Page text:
Did you ever think about the relationship between the magnificent fractal patterns like that in the graphic to the right and IT organization design? One of my early posts alluded to the climb from Level 1 to Level 2 Business-IT Maturity as “bringing order to the chaos” while the Level 2 to Level 3 journey is about living with complexity, decentralizing control and empowering the community of IT stakeholders.
This is a difficult concept for many of us to get our heads around, especially IT professionals whose lives depend upon driving out ambiguity, bringing order to chaos, and bringing processes “into control.” Back in 1992 I read Margaret Wheatley’s remarkable book, Leadership and the New Science. It was intriguing to me at the time, though hard to translate into action. I was leading research into both IT effectiveness and organizational change and transformation, and I knew that much of the conventional wisdom about organizations and transformation did not seem to apply, or was, at best, of limited value.
I followed up my reading of her book by participating in a multi-day workshop led by Meg Wheatley in Toronto. The experience was personally transformational. It gave me a new lens through which to see the world of organizational change, and a new set of tools and approaches for working with my clients. At the time I was working with a large State agency, and persuaded the visionary CIO to let me try some of the techniques I had learned in an IT leadership workshop. Although scary, the results were spectacular, and my fear of taking a client through an unpredictable process so that a new, natural order can emerge was replaced by a trust in people’s ability to find a new order in chaos, and to simplify and clarify by letting people drown in an apparently overwhelming sea of data.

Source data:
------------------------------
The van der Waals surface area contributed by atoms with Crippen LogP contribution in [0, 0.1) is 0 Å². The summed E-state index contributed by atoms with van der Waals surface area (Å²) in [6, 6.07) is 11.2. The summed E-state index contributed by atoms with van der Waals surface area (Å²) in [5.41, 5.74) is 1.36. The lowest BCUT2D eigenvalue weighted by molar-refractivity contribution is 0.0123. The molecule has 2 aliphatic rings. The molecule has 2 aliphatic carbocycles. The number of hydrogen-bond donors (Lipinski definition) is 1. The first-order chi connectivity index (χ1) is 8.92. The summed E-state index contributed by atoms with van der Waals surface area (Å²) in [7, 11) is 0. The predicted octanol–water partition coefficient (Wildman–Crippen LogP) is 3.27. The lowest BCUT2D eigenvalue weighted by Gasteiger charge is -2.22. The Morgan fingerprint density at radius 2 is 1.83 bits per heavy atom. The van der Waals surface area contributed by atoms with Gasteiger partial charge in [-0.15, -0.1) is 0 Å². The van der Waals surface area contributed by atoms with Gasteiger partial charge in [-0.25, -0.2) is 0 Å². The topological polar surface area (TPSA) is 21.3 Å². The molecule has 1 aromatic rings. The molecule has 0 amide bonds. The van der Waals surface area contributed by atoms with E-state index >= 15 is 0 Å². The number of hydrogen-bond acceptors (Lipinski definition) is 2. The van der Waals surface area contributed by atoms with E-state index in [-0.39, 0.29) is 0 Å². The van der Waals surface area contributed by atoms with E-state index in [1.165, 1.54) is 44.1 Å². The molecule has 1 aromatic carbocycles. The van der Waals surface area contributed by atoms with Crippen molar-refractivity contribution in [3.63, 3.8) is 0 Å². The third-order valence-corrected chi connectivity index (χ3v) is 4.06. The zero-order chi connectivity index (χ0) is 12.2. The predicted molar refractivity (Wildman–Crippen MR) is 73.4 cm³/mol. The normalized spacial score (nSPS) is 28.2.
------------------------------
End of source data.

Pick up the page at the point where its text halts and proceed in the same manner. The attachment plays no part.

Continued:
In the ensuing 15 years or so, I have seen complexity increase for IT leaders, and experienced time and time again the need to step back and rethink the natures of chaos and order, and what it means to “be in control.” I’ve mostly used this as a workshop technique and consulting intervention. But, especially with the advent of Web 2.0 and social networking, I’m increasingly using the principles of Complex Adaptive Systems to inform my IT organization design work.
For me, some of the key insights that come out of the chaos/complexity disciplines include:
- Complex systems display non-linearity – output is not proportional to input.
- Variety, randomness, paradox, information, and interconnection inherent in complex systems are sources of creativity.
- Complex systems display emergent order – organization is a natural, spontaneous act; systems have a capacity to self-organize.
Ralph D. Stacey, in The Chaos Frontier captured this last insight beautifully when he defined Self-organization as, “A process in which the components of a system in effect spontaneously communicate with each other and abruptly cooperate in coordinated and concerted common behavior.”
So what does all this mean to an IT leader and the journey towards 2017? We will explore that in subsequent posts, taking each of the insights above and looking at the implications for IT.